Parse-powered apps Elmo Calls and Cookie Calls are two innovative apps that take advantage of both characters that children love, Elmo and Cookie Monster from Sesame Street, as well as technology they enjoy, namely their parents’ smartphones. We sat down with Dominique Yahyavi of IDEO, the firm that created the apps, to find out more about how Parse plays into these highly rated apps.

 

Tell us about IDEO and your work there.

IDEO is a global design and innovation firm. We work in the Toy Lab within IDEO, which is a small group of toy inventors that design physical and digital toy prototypes.

How did the Toy Lab find its way to using Parse?

We needed to find a backend service to help us prototype quickly, and after some research we found that Parse was the best option.

What can you tell us about the apps IDEO has built on Parse?

As a part of IDEO, a human-centered design and innovation firm, the Toy Lab believes that design needs to stem from real people, real needs, and real desires. With these insights we’ve built iPhone apps for kids that delight and support enriched family interactions. We’ve created great apps through our partnerships with Sesame Street and Fisher-Price – bringing great characters and classic toy play to life on the iPhone. Two of our popular Sesame Street apps, Elmo Calls and Cookie Calls, are built using Parse. And we’re planning on building more apps on Parse soon.

What would you say have been the key benefits to using Parse for your apps?

Parse has allowed us to focus on the user-experience and leave the backend to them. It’s been a great experience so far. Also, Parse is always pushing their platform forward, and we feel that it is a huge benefit to be working with a company that is innovating at such a fast rate.

Parse has provided our apps with a reliable and scalable backend, and has made the development process much smoother.

Do you have plans to use Parse in the future?

We’ve built Elmo Calls and Cookie Calls on Parse, and plan to build more Sesame Street apps on Parse soon.

Do you feel that using Parse has decreased your development time at all?

Parse has definitely decreased development time by at least half.

What Parse features do you find most useful or do your customers love most?

Sending targeted push notifications has been very useful. We use push notifications to notify users of important days such as Elmo’s birthday! We also use push notifications to let users know of new call packs and promotions.

Do you use any other Parse features, such as Parse Data or Social?

We use Data to store all of the video and audio calls for Elmo Calls and Cookie Calls on Parse, and all the data along with them.

One last question; what do you love most about Parse?

What we love most about Parse is the people. Everyone at Parse has been so quick to offer help and assistance with any need of ours. They really care about their customers and the apps on their platform, and we feel that we’re all part of one big team, it’s great.

Courtney Witmer
February 26, 2013

Importing JSON

We’ve supported importing data from a CSV for a while. Now we’re happy to announce you can also import from JSON! CSV is still good for getting simple data types from a spreadsheet into Parse, but more complicated data types like Pointers and GeoPoints can be imported using JSON.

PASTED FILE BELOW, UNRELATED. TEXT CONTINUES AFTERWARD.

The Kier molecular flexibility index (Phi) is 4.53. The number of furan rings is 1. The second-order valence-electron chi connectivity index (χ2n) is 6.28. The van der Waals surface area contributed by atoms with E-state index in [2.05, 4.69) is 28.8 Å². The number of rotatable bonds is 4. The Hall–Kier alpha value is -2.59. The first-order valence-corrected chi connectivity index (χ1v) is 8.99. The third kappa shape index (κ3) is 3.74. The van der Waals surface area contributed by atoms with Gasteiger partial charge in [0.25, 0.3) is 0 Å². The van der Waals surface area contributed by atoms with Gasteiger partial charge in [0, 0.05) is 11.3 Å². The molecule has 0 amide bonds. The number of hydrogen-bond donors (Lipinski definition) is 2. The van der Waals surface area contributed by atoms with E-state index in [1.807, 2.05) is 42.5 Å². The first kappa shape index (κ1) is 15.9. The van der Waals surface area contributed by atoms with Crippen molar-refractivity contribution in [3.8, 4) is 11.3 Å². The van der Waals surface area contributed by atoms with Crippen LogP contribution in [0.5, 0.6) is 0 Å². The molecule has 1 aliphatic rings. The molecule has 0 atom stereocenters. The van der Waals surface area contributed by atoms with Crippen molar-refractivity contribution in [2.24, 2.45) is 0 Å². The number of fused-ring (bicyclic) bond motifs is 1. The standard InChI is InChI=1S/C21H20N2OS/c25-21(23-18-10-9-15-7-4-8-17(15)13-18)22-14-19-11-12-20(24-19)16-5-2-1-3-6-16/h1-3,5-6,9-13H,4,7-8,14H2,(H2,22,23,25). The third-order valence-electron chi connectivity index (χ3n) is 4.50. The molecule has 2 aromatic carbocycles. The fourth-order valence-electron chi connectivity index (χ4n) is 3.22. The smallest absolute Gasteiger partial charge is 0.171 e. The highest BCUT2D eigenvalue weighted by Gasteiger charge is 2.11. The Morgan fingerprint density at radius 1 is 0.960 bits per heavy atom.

This also means you can import the same format that we export, allowing you to copy data from one app to another easily.

The JSON file can either contain a JSON array of objects in the REST format such as:

[
  {
     "playerName" : "Sean Plott",
     "score": 1337
   }
]

or a JSON Object with a results field:

{
  "results" : [
     {
        "playerName" : "Sean Plott",
        "score": 1337
     }
  ]
}

For more information on importing data read the Data Importing Guide. For more information on the REST Object format, read the Objects section of the REST guide.

Shyam Jayaraman
February 25, 2013

Bytes in the Cloud

We launched Cloud Code earlier to help you write backend logic more easily. Since then, we have added features to enable more use cases. Today, we are adding support for a JavaScript Buffer Cloud Module for manipulating bytes in Cloud Code, performing string encoding, and Base64-encoding binary data. This API is a subset of the Node.js buffer API. The following example converts a Base64-encoded string to binary bytes, appends a unicode smiley character, and then interprets the resulting bytes as a UTF-8 encoded string.

var Buffer = require('buffer').Buffer;

Parse.Cloud.define('smile', function(request, response) {
  var base64String = 'UGFyc2U=';
  var buffer1 = new Buffer(base64String, 'base64');
  var buffer2 = new Buffer(' \u263A', 'utf8');
  var buffer3 = Buffer.concat([buffer1, buffer2]);
  response.success(buffer3.toString('utf8'));
});

Calling this Cloud Function returns the following JSON: {"result":"Parse ☺"}

Parse engineer Bryan Klimt decided to do something even more fun with the Buffer Cloud Module. He wrote a Cloud Function to construct a gradient sphere image, and displayed the image using the Parse JavaScript SDK. The Cloud Function manipulates bytes in Buffer objects to construct the gif image, and then returns the image as a Base64-encoded string.

var _ = require('underscore');
var Buffer = require('buffer').Buffer;

Parse.Cloud.define('gif', function(request, response) {
  var fgcolor = request.params.fgcolor || [0, 0, 0];
  var bgcolor = request.params.bgcolor || [255, 255, 255];

  var magic = new Buffer('GIF89a', 'utf8');
  var logicalScreenDescriptor = new Buffer([64, 0, 64, 0, 0xF6, 0, 0]);

  var palette = new Buffer(128 * 3);